I pose a lot of these Mailer lines about redemption to my father. Like when he cites the Irish saying: “When God made time, He made a lot of it.” And Mailer adds, “So God could be spontaneous [in intervening], but why would he want to be?”
My father listens and he prays.
We catch up again as the baseball season is ending. We’re at the edge of winter in Tennessee and in California another Indian Summer is burning on and my father wishes I was home instead of in Tennessee, where I’ve driving my sleeping daughter around afternoons trying to find which of the countless churches have steeples and which steeples end in spires and crosses and which of the towers have clocks. Before the bells and clocks we know that the tower—the steeple and in some cases the spire, too—is what told time. And that’s rattling me, how those steeples coming off some of those old buildings were sundials and pointed to God and time at once.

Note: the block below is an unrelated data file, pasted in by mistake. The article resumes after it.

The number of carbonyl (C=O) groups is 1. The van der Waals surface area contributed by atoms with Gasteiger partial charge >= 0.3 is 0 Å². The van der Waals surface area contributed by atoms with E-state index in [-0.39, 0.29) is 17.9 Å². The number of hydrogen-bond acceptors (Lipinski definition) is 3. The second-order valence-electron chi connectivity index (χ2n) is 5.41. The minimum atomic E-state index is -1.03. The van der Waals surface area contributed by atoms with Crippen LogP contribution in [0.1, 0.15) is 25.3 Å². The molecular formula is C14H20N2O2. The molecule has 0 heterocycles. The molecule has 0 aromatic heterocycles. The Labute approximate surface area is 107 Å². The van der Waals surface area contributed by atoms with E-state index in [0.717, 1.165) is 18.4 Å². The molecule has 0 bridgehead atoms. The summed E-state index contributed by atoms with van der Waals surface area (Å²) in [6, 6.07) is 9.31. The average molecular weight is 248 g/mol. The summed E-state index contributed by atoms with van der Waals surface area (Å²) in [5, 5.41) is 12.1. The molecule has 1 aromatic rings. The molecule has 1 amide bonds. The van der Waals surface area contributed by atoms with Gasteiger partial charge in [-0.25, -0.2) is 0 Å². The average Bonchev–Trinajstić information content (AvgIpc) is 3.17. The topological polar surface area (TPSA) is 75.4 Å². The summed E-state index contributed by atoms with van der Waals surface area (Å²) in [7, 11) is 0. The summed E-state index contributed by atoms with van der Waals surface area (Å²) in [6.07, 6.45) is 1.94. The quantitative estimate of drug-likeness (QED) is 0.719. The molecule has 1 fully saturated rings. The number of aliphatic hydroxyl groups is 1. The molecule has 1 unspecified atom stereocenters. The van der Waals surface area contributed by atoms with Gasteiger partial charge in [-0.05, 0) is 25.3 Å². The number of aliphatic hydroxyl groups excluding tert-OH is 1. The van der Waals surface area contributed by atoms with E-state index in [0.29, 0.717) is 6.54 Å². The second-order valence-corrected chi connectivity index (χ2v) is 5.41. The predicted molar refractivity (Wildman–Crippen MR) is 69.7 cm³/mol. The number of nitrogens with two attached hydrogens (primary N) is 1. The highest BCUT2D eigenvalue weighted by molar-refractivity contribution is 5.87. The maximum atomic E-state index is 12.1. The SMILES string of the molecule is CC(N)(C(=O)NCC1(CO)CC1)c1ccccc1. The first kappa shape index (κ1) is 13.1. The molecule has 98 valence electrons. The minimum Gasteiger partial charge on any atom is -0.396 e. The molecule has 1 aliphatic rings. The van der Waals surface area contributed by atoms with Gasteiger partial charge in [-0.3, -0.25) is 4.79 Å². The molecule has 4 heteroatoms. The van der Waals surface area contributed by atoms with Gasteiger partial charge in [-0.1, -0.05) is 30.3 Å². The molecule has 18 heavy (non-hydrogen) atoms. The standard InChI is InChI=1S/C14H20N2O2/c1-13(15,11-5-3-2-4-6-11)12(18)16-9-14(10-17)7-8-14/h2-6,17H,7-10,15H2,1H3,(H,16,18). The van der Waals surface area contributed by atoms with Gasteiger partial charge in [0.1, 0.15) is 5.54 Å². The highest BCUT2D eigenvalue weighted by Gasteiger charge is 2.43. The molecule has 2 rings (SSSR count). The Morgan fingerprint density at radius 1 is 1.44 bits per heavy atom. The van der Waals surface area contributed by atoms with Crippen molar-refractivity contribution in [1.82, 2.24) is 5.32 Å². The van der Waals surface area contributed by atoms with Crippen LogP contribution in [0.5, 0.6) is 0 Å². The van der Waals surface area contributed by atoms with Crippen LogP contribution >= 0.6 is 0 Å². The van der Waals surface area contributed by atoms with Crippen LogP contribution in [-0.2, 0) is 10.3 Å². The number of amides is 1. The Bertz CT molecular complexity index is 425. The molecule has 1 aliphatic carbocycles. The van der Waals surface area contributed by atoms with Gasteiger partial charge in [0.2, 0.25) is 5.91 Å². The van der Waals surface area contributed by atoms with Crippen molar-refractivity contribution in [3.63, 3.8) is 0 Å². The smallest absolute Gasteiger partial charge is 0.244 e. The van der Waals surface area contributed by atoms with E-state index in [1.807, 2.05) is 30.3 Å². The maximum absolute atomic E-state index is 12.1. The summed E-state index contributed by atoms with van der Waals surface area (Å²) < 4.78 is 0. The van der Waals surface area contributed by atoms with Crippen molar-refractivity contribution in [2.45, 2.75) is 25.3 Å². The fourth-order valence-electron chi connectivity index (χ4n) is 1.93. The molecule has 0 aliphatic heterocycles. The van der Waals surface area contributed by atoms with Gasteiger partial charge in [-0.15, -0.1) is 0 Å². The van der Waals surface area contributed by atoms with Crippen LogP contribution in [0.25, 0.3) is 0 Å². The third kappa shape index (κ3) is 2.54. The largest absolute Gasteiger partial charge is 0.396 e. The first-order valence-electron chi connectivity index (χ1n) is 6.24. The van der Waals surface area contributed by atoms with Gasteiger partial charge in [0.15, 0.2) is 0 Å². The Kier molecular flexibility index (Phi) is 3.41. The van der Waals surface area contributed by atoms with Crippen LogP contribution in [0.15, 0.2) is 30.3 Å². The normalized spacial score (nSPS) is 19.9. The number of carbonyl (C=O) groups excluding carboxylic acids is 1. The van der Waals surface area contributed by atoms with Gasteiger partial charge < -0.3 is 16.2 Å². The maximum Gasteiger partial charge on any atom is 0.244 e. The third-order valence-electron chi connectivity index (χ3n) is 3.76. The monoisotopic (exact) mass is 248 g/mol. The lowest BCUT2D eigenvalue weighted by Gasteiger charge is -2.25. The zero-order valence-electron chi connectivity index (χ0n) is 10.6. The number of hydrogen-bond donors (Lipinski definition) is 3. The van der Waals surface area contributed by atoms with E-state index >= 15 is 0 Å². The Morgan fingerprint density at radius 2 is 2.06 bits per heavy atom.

I think how with church, there’s safety in numbers—in a mass of people in a theater of soft furniture singing songs tailored for our nervous American lives. But maybe my daughter needs a community of believers. I still don’t go but if I did, I’d want a church like Ramon getting us just high enough—something of a church in people of reaching doubt and cracked up teeth with roaring and necessary salvation stories. I can go on because it’s not out of my system—any of this God stuff, any of the church shit from three decades of fear of living or being myself—fear not fed by my father but his church and surrounding ones full of folks who’d kicked rock ‘n’ roll and drugs and sex with Jesus. Like David Bazan sings in his song about leaving the Christian faith and is true here: “It just takes a while for me to unfeel a thing. And the opposite of what you think, for that bell to unring.”